Saturday, June 09, 2007

A Conversation w/ Jack Pendarvis

Interview by Chad Radford. Photo by Charles G. Steffen

Atlanta author and McSweeney’s regular Jack Pendarvis is a man of singular wit. His self-effacing sense of humor pushes the boundaries of social and moral perceptions and behaviors in his second book, Your Body is Changing. I recently spoke with Jack about the art of laughing at one’s self and others, and what it means to be a “Southern writer.”

In Your Body is Changing characters grapple with political correctness and being honest with each other. Do you spend a lot of time thinking about sincerity and semantics?

Instead of saying, “I want to be a jerk,” people say, “Now this might not be politically correct, but...” and then they can feel brave and proud for saying some common, snotty remark. You never hear someone say, “I’m politically correct!” Yet somehow people who brag about being “politically incorrect” seem to imply that they are facing down a mighty army of enemies. But weirdly, every single person on Earth, including me and you, let’s face it, seems to pride him or herself on NOT being “politically correct.” So what are we so puffed up about? What have we accomplished? The war is over, and I guess jerkiness won. Does that make us happy? Does this answer your question? Probably not!

How much are your characters based on people that you’ve encountered in your day-to-day life?

Some of all of them and a lot of none of them. Untangle that fragment and you’ll have the secret.

Much of your strongest material is also your funniest material. Is it important for you to get your sense of humor across?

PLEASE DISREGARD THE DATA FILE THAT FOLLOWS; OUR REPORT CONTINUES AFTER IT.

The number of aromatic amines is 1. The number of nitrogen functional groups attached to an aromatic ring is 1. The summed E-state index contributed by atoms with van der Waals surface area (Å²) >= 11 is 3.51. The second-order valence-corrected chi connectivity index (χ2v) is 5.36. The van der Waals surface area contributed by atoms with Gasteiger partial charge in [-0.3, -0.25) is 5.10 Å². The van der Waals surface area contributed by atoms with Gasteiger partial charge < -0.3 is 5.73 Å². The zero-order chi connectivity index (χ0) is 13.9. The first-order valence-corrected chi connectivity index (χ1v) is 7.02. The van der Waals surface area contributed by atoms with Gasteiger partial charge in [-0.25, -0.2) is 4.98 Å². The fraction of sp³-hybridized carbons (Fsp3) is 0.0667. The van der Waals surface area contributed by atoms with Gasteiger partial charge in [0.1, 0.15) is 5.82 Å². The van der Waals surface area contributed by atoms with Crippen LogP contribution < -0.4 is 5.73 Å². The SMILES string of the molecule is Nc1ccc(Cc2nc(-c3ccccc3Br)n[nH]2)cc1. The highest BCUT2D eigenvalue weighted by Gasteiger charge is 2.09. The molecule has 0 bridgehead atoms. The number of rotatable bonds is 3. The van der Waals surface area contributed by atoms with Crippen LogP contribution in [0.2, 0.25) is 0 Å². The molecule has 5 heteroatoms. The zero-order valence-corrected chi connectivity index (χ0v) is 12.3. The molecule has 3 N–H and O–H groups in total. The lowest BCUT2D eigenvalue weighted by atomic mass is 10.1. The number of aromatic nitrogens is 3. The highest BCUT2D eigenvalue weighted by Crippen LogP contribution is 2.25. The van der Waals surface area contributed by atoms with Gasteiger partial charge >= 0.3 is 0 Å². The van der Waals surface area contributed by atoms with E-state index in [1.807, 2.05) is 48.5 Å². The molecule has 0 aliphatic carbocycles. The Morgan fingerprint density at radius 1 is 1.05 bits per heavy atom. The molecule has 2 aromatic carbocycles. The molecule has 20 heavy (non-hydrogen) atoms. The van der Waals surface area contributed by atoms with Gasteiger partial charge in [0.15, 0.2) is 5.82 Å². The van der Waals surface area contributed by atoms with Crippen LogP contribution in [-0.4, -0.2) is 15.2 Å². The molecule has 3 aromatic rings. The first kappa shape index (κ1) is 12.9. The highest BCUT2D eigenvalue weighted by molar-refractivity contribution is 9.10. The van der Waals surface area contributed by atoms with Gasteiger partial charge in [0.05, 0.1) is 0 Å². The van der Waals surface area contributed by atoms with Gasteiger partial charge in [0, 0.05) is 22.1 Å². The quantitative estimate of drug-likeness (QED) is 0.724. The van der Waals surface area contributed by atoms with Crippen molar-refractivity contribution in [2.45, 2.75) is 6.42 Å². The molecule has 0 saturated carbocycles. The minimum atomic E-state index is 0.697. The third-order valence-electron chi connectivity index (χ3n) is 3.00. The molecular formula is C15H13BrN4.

I don’t think about it much, honestly. I heard George Saunders say something once about “giving yourself permission” to be funny as a writer. I think that’s the biggest hurdle: to allow your natural inclinations to bear some kind of fruit. In my case, there happens to be some humor involved.

Humor in “Southern” fiction is often tangled around sad and awkward characters and situations, which I find in a lot of your stories. Do you ever consider what it means to be a “Southern” writer?

Any kind of label (Southern or humorist or whatever) can be an excuse to fall into bad habits so I try to be as careful as I can. I once heard George Singleton speaking on a panel, and he was asked to name his favorite Southern writer. He said Gogol. That’s a much briefer and sharper answer to what you’re asking, I think, and it has the advantage of working like a Zen koan.

Your Body is Changing is your second collection of short stories. Do you have plans to write a longer work and could you tell me about what you have in mind?

My novel (titled AWESOME) is coming out in 2008. It’s about a happy, rich, handsome giant of the Paul Bunyan variety. I started out worrying about the perception that I write about “losers.” I thought, “What’s a winner? Can you really write about a winner? Is there a good novel about a winner? I mean, Captain Ahab is a ‘loser,’ right? Quentin Compson is a ‘loser.’ Madame Bovary is a ‘loser.’ Prince Mishkin is a ‘loser,’ Hazel Motes is a ‘loser,’ Jay Gatsby is a ‘loser’...” Whoa! Let me make it clear I’m not comparing myself to Melville, Flaubert, and those others. In any case, the dramatic impulse kicked in and fairly early in the novel the giant runs into some major problems... that’s the way fiction works, it turns out. It was impossible to write about a “winner.”